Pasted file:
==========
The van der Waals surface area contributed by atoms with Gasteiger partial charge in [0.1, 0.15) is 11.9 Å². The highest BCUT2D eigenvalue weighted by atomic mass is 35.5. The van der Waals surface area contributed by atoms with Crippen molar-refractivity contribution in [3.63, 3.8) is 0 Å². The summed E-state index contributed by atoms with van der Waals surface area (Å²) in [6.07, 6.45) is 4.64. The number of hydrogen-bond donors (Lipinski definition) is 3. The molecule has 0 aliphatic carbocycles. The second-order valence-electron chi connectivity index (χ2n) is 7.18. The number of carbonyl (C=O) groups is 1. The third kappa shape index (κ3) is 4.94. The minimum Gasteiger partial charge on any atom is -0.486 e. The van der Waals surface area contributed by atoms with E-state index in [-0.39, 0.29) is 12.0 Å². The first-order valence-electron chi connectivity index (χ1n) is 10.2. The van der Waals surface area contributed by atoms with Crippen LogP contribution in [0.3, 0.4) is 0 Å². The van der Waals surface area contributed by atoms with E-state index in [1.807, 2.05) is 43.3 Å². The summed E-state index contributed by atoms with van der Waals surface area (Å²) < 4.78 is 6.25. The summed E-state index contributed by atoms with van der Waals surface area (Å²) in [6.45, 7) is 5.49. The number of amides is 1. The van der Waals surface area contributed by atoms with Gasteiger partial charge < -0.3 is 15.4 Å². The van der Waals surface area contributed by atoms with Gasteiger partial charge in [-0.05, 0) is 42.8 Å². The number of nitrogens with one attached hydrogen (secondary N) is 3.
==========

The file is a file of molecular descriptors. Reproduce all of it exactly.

The van der Waals surface area contributed by atoms with Gasteiger partial charge in [0.1, 0.15) is 11.9 Å². The highest BCUT2D eigenvalue weighted by atomic mass is 35.5. The van der Waals surface area contributed by atoms with Crippen molar-refractivity contribution in [3.63, 3.8) is 0 Å². The summed E-state index contributed by atoms with van der Waals surface area (Å²) in [6.07, 6.45) is 4.64. The number of hydrogen-bond donors (Lipinski definition) is 3. The molecule has 0 aliphatic carbocycles. The second-order valence-electron chi connectivity index (χ2n) is 7.18. The number of carbonyl (C=O) groups is 1. The third kappa shape index (κ3) is 4.94. The minimum Gasteiger partial charge on any atom is -0.486 e. The van der Waals surface area contributed by atoms with E-state index in [-0.39, 0.29) is 12.0 Å². The first-order valence-electron chi connectivity index (χ1n) is 10.2. The van der Waals surface area contributed by atoms with Crippen LogP contribution in [0.3, 0.4) is 0 Å². The van der Waals surface area contributed by atoms with E-state index in [1.807, 2.05) is 43.3 Å². The summed E-state index contributed by atoms with van der Waals surface area (Å²) < 4.78 is 6.25. The summed E-state index contributed by atoms with van der Waals surface area (Å²) in [6.45, 7) is 5.49. The number of amides is 1. The van der Waals surface area contributed by atoms with Gasteiger partial charge < -0.3 is 15.4 Å². The van der Waals surface area contributed by atoms with Gasteiger partial charge in [-0.05, 0) is 42.8 Å². The number of nitrogens with one attached hydrogen (secondary N) is 3.